Monday, June 23, 2008


a predestined fool,
a high-toned fool,
a fool of nature,
a B-sharp and B-flat fool,
a heavenly fool,
an earthly fool,
a jovial fool,
a happy and frisky fool,
a mercurial fool,
a handsome and lively fool,
a lunatic fool,
a tipsy fool,
an erratic fool,
a tasseled fool,
an eccentric fool,
a fool with bells,
an ethereal, Junoesque fool,
a laughing and sexual fool,
an Arctic fool,
an abstracted fool,
a heroic fool,
a fool from the top of the barrel,
a genial fool,
a fool of the first barrel,
a predestined fool,
a foaming fool,
an august fool,
an original fool,
a Caesar-like fool,
a pope-like fool,
an imperial fool,
a consistory fool,
a royal fool,
a cardinal fool,
a patriarchal fool,
a papal-bullish fool,
an original fool,
a synod-like fool,
an honest fool,
a bishop-like fool,
a ducal fool,
a doctoral fool,
a flag-waving fool,
a monkish fool,
a lordly fool,
a fiscal fool,
a palatial fool,
an extravagant fool,
a leading fool,
a puffed-up fool,
a magisterial fool,
a beginning fool,
a total fool,
an oversexed fool,
an elevated fool,
a fool with a diploma in folly,
a priestly fool,
a messmate fool,
a boss fool,
a licensed fool,
a triumphant fool,
a lickspittle fool,
a vulgar fool,
a superfluous fool,
a domesticated fool,
an echo-like fool,
a model fool,
a faded fool,
a rare and foreign fool,
a stupid fool,
a courtly fool,
a fleeting fool,
a polite fool,
a well-connected fool,
a popular fool,
a wild fool,
a familiar fool,
a noble fool,
a remarkable fool,
a full-grown fool,
a petted fool,
a bone-biting fool,
a Latinate fool,
a recovered fool,
an ordinary fool,
a savage fool,
a feared fool,
a driveling fool,
a transcendent fool,
a slack-jawed fool,
a sovereign fool,
a bloated fool,
a special fool,
a coxcomb fool,
a metaphysical fool,
a secondary fool,
an ecstatic fool,
an oriental fool,
a categorical fool,
a sublime fool,
a predicated fool,
a crimson fool,
a violent fool,
a born fool,
an officious fool,
a middle-class fool,
a well-drawn fool,
a feathered fool,
an algorithmic fool,
a topmasted fool,
an algebraic fool,
a major fool,
a cabalistic fool,
a thought of a thought of a fool,
a talmudic fool,
a scholarly Arab fool,
an alchemist's fool,
a queer fool,
a compendious fool,
an Aquinas fool,
an abridged fool,
an abridging fool,
a hyperbolic fool,
a Moorish fool,
an Aristotelian fool,
a papal-bulled fool,
an allegorical fool,
a proxy fool,
a tropological fool,
a begging-friar fool,
a pleonasmic fool,
a tenured fool,
a capital fool,
a slyboots fool,
a cerebral fool,
a surly fool,
a cordial fool,
a double-chinned fool,
a gutty fool,
a high-handed fool,
a choleric fool,
a well-hung fool,
a splenetic fool,
a scribbling fool,
a lusty fool,
a giddy fool,
a legitimate fool,
a kitchen fool,
an azimuth fool,
a hardwood fool,
a celestial-circle fool,
an andiron fool,
an appropriate fool,
a wretched fool,
an architrave fool,
a rheumy fool,
a pedestal fool,
an elegant fool,
a perfect fool,
a twenty-four-karat fool,
a famous fool,
a bizarre fool,
a happy fool,
a transverse fool,
a solemn fool,
an absurd fool,
an annual fool,
a touchy fool,
a festival fool,
a cap-and-bells fool,
an amusing fool,
a well-aimed fool,
a bumpkin fool,
an up-to-date fool,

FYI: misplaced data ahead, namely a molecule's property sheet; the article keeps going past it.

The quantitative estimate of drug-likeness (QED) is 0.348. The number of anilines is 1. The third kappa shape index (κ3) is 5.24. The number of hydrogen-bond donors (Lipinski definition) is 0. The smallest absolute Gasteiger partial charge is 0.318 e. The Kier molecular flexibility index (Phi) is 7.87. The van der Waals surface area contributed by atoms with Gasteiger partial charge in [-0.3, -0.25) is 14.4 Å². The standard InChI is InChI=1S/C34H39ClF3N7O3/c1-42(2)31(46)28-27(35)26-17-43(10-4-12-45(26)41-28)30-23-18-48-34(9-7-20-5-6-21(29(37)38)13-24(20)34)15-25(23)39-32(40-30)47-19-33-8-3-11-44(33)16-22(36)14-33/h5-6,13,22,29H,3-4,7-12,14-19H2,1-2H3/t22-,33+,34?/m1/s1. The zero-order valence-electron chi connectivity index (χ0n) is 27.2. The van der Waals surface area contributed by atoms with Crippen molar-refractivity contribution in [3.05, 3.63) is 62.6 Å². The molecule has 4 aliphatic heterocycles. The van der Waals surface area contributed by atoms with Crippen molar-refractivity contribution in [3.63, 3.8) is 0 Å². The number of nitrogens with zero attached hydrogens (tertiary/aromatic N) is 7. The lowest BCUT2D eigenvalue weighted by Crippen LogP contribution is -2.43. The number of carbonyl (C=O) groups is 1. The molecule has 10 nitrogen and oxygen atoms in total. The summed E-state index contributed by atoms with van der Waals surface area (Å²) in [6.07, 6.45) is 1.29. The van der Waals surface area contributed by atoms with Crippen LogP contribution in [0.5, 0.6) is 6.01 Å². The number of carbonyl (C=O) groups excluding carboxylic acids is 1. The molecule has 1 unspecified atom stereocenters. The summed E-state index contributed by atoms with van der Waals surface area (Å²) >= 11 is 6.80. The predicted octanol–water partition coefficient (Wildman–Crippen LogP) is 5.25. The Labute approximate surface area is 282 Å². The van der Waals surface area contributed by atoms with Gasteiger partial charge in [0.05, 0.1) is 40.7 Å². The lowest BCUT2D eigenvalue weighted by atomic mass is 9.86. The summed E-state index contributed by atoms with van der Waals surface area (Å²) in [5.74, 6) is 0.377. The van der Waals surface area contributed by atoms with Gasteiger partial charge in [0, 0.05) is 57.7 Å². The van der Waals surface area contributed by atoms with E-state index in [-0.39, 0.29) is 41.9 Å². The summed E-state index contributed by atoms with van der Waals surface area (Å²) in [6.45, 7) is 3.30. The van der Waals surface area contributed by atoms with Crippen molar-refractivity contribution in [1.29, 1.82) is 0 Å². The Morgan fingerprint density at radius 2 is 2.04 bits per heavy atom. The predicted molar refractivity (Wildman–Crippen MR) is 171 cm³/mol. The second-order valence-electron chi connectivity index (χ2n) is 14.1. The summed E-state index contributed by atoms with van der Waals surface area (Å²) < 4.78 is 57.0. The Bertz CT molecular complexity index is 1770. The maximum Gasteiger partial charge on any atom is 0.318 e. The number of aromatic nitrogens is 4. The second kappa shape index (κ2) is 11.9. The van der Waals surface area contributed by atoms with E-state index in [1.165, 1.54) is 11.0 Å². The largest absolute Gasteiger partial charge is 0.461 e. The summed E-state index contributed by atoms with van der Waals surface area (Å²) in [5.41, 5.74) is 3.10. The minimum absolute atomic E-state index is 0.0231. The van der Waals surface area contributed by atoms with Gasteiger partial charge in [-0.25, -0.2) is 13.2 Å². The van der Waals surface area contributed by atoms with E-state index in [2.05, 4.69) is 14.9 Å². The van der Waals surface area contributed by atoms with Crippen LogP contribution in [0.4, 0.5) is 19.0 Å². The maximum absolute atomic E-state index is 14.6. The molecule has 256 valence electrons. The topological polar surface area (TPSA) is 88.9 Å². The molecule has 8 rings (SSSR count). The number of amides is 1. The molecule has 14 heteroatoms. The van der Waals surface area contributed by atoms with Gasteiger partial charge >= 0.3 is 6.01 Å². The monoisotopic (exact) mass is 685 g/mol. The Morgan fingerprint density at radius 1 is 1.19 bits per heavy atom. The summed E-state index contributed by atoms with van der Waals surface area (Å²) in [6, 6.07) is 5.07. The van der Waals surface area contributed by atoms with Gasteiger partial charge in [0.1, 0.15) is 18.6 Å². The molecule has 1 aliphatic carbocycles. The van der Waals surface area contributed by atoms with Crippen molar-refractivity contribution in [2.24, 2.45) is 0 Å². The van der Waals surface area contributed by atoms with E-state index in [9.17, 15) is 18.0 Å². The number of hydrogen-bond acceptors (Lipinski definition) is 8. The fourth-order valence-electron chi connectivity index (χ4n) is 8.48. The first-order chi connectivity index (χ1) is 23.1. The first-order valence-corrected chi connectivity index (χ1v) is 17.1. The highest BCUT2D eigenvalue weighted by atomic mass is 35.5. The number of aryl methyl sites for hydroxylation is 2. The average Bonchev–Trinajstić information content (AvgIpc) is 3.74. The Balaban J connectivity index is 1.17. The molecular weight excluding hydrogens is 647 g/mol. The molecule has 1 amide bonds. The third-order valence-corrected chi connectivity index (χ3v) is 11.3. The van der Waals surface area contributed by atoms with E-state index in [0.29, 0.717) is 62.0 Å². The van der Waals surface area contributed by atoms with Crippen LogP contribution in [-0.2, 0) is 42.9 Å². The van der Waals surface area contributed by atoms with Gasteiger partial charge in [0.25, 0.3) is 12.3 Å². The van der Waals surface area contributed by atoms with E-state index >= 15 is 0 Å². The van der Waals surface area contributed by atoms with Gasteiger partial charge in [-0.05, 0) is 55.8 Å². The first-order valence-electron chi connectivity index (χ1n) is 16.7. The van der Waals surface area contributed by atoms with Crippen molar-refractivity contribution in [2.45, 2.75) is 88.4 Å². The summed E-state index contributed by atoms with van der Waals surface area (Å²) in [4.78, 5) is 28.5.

an agreeable fool,
a stumbling fool,
a privileged fool,
an out-of-date fool,
a rustic fool,
a boorish fool,
an ordinary fool,
a hard-swotting fool,
a constant fool,
a gallant fool,
a harmonious fool,
a luxurious fool,
a determined fool,
a quick-footed fool,
a hieroglyphical fool,
a figurative fool,
an authentic fool,
a protective fool,
a valuable fool,
a hooded fool,
a precious fool,
a full-cut fool,
a fanatic fool,
a Damascus-bladed fool,
a fantastic fool,
an arabesqued fool,
a lymphatic fool,
a Persian-pursed fool,
a panicked fool,
a farting fool,
an alembic fool,
a speckled fool,
not a boring fool,
a proven fool.

-Francois Rabelais, Gargantua and Pantagruel, Book 3, Ch. 39, trans. Burton Raffel. I'll leave Ch. 26 for someone else.
But I'm Making a Dress From Flour Sacks

See how well you would have fit into a Steinbeck novel, via the 1930's Marital Scale (shamelessly stolen from DarwinCatholic).

The O.H. scored a 41, not too shockingly. Like I needed an on-line quiz to tell me I'm a whiny, selfish, spendthrift with no work ethic. Heck, I got the same results via a quiz like this one last Saturday evening. Just an occupational hazard of being a GenX Slacker.

Sunday, June 15, 2008

Now, Child-Free!

Not usually having an occasion to watch television for obscenely long stretches--I can't seem to concentrate for real reading with a temperature--I find real immersion in the Evil Medium to be an eye-opener. What's up with the PBS talking-heads shows, anyway? A few times in the course of the morning, there was reference on various shows to childless adults (in discussions of gay marriage, Social Security, etc.), except on PBS it's consistently "child-free adults." What?? Who thought "child-free" was some kind of neutral term? When does the "-free" suffix indicate anything except a bad thing of which one would wish to be rid? Error-free, bug-free, disease-free ... child-free.

Oh well. At least they're showing a terrific peformance of Swan Lake right now. This is what I like to see my tax money used for.
Catholics in the News

Sick as a dog with a fever this Sunday morning, so I'm watching the Sunday morning talking heads shows, and it's almost as good as having gone to Mass, what with all the Catholics all over the news.

First, much discussion of possible VP picks. Kansas Gov. Kathleen Sebelius, touted as a possibility for Obama's running mate, aiming for both the female and the Catholic votes, which were seen as going for Hillary. But Sebelius has recently been asked to refrain from receving communion by her bishop, Abp. Naumann, which is not-quite-but-almost excommunication. While Obama certainly doesn't care, and it's unlikely to bother many of the pro-Clinton Catholics whom Obama is wooing, I'm guessing he doesn't want to step into the middle of this particular mess, which seems custom-made to polarize the Catholic vote.